I am particularly intrigued by this last characteristic. It is humbling (and perhaps troubling) to think this characteristic may be true, but the more I hear teaching colleagues share their experiences, the more convinced I am that it is. Consider the following example, which a colleague at another university shared with me. Several years after graduation, a former student who had gone on to earn his MBA came by to visit her. During the conversation, he said to her, "I owe it all to you. I was going to stop school after the BA and just get a job. But when you-a PhD and a professor-told me you thought I was bright, I began to rethink everything about myself." My colleague's response: "I barely recalled the incident, and it amazed me that a 5-second remark would change a life." I have heard other, similar stories from colleagues.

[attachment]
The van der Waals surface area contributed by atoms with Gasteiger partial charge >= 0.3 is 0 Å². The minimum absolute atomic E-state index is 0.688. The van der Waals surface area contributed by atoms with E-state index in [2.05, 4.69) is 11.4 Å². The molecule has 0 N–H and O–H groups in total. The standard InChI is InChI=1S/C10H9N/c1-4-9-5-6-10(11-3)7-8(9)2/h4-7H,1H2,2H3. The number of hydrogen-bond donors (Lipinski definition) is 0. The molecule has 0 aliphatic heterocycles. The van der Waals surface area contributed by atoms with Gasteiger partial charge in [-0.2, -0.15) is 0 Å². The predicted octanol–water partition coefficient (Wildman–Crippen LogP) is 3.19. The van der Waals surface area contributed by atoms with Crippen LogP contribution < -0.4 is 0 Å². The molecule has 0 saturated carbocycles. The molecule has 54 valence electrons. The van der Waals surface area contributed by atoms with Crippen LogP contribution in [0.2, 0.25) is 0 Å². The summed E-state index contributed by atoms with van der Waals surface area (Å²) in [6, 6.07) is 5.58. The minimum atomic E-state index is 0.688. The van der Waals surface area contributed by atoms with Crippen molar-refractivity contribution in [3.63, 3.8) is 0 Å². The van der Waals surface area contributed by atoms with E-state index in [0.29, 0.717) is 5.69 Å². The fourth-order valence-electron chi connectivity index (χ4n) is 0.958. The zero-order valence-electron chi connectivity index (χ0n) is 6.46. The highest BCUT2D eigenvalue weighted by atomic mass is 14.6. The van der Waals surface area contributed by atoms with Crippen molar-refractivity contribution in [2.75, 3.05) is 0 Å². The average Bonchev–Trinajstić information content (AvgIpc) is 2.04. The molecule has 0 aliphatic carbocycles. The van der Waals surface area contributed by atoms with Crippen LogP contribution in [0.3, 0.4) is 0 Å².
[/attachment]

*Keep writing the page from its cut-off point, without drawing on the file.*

The connection between this story and the personal account I shared about Professor Searing is obvious. Let me make the stories even more similar. About 4 years after I completed my undergraduate degree, I enrolled in graduate school at the same institution. During my second year, I saw Dr. Searing at a local restaurant and decided to walk over and tell him the impact his remark had on me. I wanted to thank him and tell him that this one statement had an important influence on my confidence to pursue graduate studies. As I talked to him, it was clear that he did not recall the remark. It was also obvious that he probably didn't remember me either. Gracious and kind, he pretended he did, but I was not convinced.